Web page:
Colleges are Road Trip Feature – Hobart and William Smith Colleges \
The HWS Update

Colleges are Road Trip Feature

Destination: Hobart and William Smith. At least for those surfing U.S. News and World Report.

January 18, 2002 GENEVA, N.Y.–Each week U.S. News and World Report directs its Web audience to colleges across the country. This week, those travelers are going to Hobart and William Smith in Geneva. The Colleges are the “Road Trip” feature on U.S. News and World Report's January 16 “First Stop: College” newsletter. It can be viewed at

To introduce the Colleges, the article gave a brief history of the Colleges' founding and discussed the coordinate education approach. “This college is actually two schools. The original men's medical school graduated Elizabeth Blackwell in 1849, making her the first female doctor in the hemisphere. In 1908, the men started sharing a science building with the neighboring ladies' college, marking the beginning of a close relationship for the schools that has grown over the years to its current status of coordinate colleges. Hint: Gender issues are big on this campus, located near the famed Seneca Falls Convention for women's rights, and host to separate men's studies as well as women's departments.”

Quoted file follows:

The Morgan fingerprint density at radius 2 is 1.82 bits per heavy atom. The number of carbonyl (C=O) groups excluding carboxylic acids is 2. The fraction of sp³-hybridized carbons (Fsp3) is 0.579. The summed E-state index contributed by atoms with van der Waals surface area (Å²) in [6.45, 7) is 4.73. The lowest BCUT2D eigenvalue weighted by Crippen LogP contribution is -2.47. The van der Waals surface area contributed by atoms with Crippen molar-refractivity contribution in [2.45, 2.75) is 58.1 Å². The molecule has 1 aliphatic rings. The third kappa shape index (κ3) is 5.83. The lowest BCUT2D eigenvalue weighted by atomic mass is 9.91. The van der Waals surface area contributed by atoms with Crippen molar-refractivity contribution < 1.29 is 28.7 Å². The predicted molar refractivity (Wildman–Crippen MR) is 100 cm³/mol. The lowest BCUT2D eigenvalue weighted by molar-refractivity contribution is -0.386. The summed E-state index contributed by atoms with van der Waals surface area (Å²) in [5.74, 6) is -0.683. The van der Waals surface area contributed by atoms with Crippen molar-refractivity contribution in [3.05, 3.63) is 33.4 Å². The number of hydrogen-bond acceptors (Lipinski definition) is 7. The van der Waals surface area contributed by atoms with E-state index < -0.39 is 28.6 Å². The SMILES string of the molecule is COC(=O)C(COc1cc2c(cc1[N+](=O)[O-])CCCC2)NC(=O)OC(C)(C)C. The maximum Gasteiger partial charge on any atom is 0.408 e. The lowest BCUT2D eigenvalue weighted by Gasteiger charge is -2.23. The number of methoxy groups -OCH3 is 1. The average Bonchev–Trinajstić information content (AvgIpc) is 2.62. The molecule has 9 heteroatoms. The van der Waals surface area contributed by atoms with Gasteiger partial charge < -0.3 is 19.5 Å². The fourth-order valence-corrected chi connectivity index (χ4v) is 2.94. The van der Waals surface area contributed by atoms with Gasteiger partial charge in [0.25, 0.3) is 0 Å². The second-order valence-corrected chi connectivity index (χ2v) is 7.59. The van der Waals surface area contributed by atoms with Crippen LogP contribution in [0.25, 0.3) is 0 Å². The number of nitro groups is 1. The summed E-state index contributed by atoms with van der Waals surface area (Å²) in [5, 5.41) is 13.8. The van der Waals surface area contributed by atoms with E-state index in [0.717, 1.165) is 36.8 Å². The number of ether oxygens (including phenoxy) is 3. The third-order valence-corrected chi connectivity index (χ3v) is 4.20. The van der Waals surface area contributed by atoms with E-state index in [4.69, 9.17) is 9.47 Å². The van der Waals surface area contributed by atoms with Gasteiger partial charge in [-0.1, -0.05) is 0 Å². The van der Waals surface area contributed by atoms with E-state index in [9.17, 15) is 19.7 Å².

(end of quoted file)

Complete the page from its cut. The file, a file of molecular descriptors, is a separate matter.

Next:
The “Road Trip” gives a profile of the Colleges, including more specific information on HWS admissions, Web site, academics, financial aid, ranking, student services, campus life, and extracurricular opportunities.

Hobart and William Smith Colleges are coordinate, private, liberal arts institutions, located in Geneva, N.Y. in the heart of the Finger Lakes region. The Colleges, which have a combined enrollment of 1,800, offer a remarkably broad array of majors and minors, with a cross-disciplinary flavor intended to better inform both professional and intellectual pursuits. The Colleges are noted also for an ambitious emphasis on international study, and for their programs in community service. Hobart College for men and William Smith College for women share faculty, facilities, and curriculum, but maintain separate dean's offices, athletics programs, student governments, and traditions.